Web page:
Our daughter has a lot to say. She’ll chatter animatedly to any available audience . . . she just doesn’t include many recognizable words in her conversation. At 16 months, her verbal vocabulary includes “mama” and “dada,” “hi,” “baby,” “no,” “cat,” and a couple of close approximations of “belly button” and “nose.” Fortunately, she isn’t limited in communicating by language – she can sign!
We started baby sign language with our little one when she was about 7 months old. Initially, we introduced just a few signs associated with her favorite activities: nursing and eating. She picked up the sign for “all done” first (waving her hands away from her body), providing a conclusion to mealtime we much preferred over the previous method of dumping whatever was left on the floor. Next, she added a sign for “drink,” adapting our example of a thumb to the lips to pointing with her index finger at her mouth while tilting her head back.
Other signs, like her sign for “nurse,” she created all on her own. I had been demonstrating a version of the sign for nurse that used a sweeping motion of a flat hand from the shoulder down over the breast, symbolizing letdown. My daughter never picked up the sign I showed her, instead coming up with something entirely different: her sign for “nurse” is an index finger pointing into the middle of her opposite palm. Emphatically. I don’t know how she arrived at that gesture, but what the sign used to represent any particular concept doesn’t matter as long as we know what it means.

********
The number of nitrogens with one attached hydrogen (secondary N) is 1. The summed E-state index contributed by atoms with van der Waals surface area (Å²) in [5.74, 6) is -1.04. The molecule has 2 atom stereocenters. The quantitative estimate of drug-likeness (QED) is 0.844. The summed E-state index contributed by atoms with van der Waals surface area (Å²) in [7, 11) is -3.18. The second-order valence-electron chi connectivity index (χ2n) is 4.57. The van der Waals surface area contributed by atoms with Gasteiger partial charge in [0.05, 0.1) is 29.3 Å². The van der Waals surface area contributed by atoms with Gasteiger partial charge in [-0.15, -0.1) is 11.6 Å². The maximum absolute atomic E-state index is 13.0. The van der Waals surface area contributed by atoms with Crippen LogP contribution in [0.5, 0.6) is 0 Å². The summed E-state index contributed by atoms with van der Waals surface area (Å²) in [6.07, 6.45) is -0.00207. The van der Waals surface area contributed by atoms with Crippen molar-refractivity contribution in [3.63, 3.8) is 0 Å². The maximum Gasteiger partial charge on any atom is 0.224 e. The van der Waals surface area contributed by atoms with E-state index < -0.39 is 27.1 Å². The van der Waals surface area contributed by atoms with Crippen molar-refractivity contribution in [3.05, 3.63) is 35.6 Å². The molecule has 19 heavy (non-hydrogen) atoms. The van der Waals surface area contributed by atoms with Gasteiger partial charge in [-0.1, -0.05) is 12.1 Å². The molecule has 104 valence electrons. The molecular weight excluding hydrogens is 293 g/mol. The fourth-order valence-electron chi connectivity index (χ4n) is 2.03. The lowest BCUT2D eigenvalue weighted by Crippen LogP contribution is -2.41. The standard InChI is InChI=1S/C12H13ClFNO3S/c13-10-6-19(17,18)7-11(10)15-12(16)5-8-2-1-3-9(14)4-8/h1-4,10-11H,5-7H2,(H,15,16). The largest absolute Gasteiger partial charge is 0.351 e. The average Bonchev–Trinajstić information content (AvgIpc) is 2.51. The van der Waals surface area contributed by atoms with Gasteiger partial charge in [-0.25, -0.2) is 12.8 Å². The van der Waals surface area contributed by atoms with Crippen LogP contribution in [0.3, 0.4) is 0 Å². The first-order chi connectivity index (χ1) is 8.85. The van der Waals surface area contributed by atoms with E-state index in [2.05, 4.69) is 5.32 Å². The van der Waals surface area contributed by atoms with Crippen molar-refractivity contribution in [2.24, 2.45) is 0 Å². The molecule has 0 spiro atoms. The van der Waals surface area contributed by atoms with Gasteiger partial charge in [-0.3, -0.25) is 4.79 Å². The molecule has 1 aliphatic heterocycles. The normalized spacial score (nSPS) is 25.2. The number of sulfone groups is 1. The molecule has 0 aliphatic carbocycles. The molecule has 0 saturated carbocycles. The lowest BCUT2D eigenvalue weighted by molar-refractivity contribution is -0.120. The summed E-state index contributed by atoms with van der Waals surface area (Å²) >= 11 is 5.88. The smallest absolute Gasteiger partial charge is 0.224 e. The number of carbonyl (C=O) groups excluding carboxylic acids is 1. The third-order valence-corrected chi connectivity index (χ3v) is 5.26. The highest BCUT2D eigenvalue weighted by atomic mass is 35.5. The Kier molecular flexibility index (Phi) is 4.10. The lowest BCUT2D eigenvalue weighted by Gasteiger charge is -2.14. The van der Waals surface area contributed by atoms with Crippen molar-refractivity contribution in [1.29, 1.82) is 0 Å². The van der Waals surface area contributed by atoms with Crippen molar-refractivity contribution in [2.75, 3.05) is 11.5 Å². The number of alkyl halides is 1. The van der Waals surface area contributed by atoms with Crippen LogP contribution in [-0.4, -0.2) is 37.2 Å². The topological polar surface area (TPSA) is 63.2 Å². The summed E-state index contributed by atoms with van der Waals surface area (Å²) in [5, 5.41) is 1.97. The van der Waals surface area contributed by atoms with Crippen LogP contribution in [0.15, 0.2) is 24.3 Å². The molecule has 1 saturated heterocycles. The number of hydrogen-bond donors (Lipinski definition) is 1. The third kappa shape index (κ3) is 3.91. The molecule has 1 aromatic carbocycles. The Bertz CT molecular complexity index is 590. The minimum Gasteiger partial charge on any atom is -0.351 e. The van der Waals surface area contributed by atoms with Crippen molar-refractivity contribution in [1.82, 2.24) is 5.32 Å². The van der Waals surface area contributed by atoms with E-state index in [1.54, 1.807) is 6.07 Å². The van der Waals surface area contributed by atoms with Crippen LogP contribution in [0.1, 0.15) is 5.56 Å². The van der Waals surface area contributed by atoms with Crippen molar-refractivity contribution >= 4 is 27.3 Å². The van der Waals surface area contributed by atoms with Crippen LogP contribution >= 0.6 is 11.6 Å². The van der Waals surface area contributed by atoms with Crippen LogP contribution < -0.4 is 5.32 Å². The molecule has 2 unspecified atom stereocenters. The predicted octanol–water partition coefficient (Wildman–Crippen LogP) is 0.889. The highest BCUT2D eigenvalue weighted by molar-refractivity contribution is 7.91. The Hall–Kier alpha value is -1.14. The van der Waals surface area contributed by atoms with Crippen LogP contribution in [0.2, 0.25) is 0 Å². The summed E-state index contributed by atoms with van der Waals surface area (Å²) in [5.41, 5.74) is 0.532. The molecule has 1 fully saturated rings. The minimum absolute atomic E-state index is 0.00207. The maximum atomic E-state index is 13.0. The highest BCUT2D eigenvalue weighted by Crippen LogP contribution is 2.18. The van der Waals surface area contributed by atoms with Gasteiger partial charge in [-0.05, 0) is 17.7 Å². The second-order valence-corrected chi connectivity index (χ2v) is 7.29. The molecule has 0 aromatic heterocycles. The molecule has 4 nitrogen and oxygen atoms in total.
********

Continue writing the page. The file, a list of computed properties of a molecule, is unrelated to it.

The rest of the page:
Recognizing and responding to your child’s needs is a fundamental principle of the AP philosophy; sign language provides our baby an additional tool for expressing those needs when she can’t find the words. It also allows her to tell us about what she’s observing and experiencing – signing “dog” when we pass one on the sidewalk or hear barking outside, signing “hot” to describe her dinner as steam rises off the plate.
She has about 10 signs in her regular repertoire now, and she makes good use of each of them. We continue to show her signs for common objects or things she shows a special interest in, letting her decide which she wants to add to her “vocabulary.” Even as she can speak more words, she may continue to pick up additional signs and “talk” to us in a combination of words and signs. Whatever she wants to say, and however she chooses to “say” it, we’re listening. When do infants start talking? Most babies are babbling regularly by 6 months, making short strings of consonant-vowel sounds such as ba-ba, ma-ma and da-da. “It’s all practice because those babbles form the basis of his first words,” Casasola says. “Babies exposed to two languages will even babble in ways that are consistent with both languages.”